“I never thought a book could change my life, until I read this one.”

If you don’t believe in fate then I’m going to find it rather tricky to explain the events of last Friday.

I was scrolling through my Facebook feed on my way to work, mindlessly, like every fellow passenger on the bus, when I saw an article my friend had shared, titled ,“Lindy West: My husband isn’t fat and that enrages people.”

I vaguely recognised West’s name, and, being a fat woman myself, the headline made me click instantly. Because, you know, it’s always good to see a fellow fat sister doing well for herself.

A photo posted by Lindy West (@thelindywest) on Apr 15, 2016 at 10:25pm PDT

The article, published on The Pool, hit close to home. West explained how she was sitting at a bar with her now husband when a woman, who was a fan of her writing, came up and introduced herself. After a bit of chit-chat, the woman asked what it was like to work at home, was it lonely? West said no because, gesturing to Ahamefule Olou, her then soon-to-be husband, was home with her. Blankly, the lady said, “So, are you two roomates?”

“I wasn’t surprised that this woman took so many wilful leaps past “couple” and landed on “roommates” in her split-second sussing-out of our relationship – it happens all the time,” West wrote.

“But it was a disheartening reminder of an assumption that has circumscribed my life: Couples ought to “match”; Aham and I do not. I am fat and he is not. He is conventionally desirable and I am a “before” picture in an ad. It is considered highly unlikely – borderline inconceivable – that he would choose to be with me in a culture where men are urged to perpetually “upgrade” to the “hottest” woman within reach.”

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I found myself completely consumed by West’s writing, so much so I even missed my bus stop. How had I never read anything by her before? How had it taken me a decade of her being a prominent, fiercely feminist writer for me to stumble across her words?

West somehow managed to say so eloquently the emotions, the feelings, I feel every day.

When a close friend/my grandma asks me why I’m not seeing anyone, it’s because of this: This feeling I don’t deserve to be with someone I am attracted to. Because they could never be attracted to me, surely?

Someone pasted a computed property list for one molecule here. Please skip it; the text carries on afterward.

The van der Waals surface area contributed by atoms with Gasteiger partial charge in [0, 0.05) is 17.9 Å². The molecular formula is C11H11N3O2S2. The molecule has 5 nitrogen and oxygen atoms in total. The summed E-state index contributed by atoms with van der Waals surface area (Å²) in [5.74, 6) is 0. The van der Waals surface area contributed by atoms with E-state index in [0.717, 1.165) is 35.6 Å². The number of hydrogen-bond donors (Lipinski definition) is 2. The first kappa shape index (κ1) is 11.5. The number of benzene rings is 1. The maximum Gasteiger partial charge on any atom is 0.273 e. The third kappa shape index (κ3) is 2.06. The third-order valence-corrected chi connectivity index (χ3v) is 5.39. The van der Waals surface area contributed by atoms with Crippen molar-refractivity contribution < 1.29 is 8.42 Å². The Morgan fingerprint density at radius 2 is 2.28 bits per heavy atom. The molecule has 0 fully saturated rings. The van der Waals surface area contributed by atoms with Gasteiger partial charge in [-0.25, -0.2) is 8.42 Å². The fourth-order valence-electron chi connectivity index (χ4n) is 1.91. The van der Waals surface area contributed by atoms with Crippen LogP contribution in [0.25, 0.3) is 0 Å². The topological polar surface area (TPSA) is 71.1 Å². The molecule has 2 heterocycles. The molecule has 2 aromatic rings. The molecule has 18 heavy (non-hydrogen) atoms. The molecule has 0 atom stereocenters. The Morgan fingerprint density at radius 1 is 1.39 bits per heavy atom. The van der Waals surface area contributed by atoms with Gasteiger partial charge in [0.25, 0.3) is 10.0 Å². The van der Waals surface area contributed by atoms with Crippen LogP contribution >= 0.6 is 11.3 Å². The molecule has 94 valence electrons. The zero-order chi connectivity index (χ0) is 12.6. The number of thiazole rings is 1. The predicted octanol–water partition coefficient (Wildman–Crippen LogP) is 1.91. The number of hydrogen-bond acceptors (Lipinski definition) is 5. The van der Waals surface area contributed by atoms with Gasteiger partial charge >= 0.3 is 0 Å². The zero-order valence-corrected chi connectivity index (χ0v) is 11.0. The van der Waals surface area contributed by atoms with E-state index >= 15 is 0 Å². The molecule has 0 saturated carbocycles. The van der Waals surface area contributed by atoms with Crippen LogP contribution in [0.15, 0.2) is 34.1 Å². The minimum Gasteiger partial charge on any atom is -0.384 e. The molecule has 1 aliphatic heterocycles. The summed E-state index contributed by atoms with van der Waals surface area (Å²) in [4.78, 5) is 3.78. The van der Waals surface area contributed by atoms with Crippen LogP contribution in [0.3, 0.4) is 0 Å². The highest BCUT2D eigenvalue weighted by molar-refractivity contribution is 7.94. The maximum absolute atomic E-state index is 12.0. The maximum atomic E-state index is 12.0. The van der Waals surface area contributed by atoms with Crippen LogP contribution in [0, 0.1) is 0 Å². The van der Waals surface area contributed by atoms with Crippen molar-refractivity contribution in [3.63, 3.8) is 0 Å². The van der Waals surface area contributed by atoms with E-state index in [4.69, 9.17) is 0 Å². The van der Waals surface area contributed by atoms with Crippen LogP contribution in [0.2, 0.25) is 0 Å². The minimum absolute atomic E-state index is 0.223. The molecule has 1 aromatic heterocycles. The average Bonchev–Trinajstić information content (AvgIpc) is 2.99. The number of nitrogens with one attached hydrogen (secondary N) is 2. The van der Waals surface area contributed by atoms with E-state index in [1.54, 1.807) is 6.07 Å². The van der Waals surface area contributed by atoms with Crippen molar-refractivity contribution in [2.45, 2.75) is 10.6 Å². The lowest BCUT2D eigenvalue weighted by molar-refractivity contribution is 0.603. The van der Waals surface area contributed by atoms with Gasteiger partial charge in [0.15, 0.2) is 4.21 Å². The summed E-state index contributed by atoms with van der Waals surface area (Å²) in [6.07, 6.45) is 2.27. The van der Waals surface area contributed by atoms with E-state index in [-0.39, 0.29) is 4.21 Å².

Society has told me, because I am a fat woman, I do not deserve love. I do not deserve to be with someone that doesn’t match how I look. I do not deserve to be anything other than a fat, sad, spinster. Fuck me, right?

West describes this was the way she felt before she met Ohou. Before him, she says, the only conventionally attractive men that wanted to date her were men who wanted to keep her a ‘secret’. Because telling ‘the boys’ you’re dating a fat girl isn’t exactly grounds for bragging rights.

The article finished abruptly and I was left wanting more. And then I saw it, the golden words: This is an extract from Shrill: Notes from a Loud Woman by Lindy West. I had to have this book.

Just looking through my wedding pics again. Photo by Jenny Jimenez.

A photo posted by Lindy West (@thelindywest) on Dec 16, 2015 at 12:29pm PST

And then, as fate would have it, the book was lying on my workmate’s desk as I entered the office. Because fate is a real thing, guys.

When home, I quickly flipped to the chapter of West’s and Ohou’s love story.

“When I think back on my teenage self, what I really needed to hear wasn’t that someone might love me one day if I lost enough weight to qualify as human – it was that I was worthy of love now, just as I was,” West wrote.

“Being fat and happy and in love is still a radical act.”

West, who I now like to refer to as my fairy God mother I’ve never met, has given me the advice I always knew I needed but had never received.

For so long it has been implied the only way I can be happy and the only way someone will ever be able to love me is if I lose weight. I’m not saying I don’t need to, medically I am overweight and this is something I am working on. Slowly but surely I am losing it.

But the notion I can only love and be loved if I lose weight has been like an overbearing monster sitting upon my shoulders, terrifying me to flirt with anyone because surely a fat woman flirting with another human is the most disgusting thing that could ever happen.

And when I have had people flirt with me, touch me, it has made me realise perhaps, for a moment, I am not so disgusting after all.

improve your body confidence
Me in Dubrovnik last year. Image supplied.

It's been a year since I first wrote about my weight and the social anxiety that has come with it. And in that year I have grown so much as a person.

Reading West's book, which I did in one sitting because it was that freaking glorious,  feels like it's come at the right time, the culmination of the confidence I have had building within me over the last year. It has not only made me realise I do, in fact, deserve to be a human with emotions, but that I can be fat and be confident, and loud, and funny and all the things I know I am, without feeling like I need to hide.

And this is the best gift Lindy West, a complete stranger, could have ever given me.

You can buy Shrill: Notes from a Loud Woman by Lindy West now.

You can watch Lindy West vs. Candy Corn Oreos below. Because there's nothing better than a funny woman reviewing treacherous food. 

Video via Lindy West

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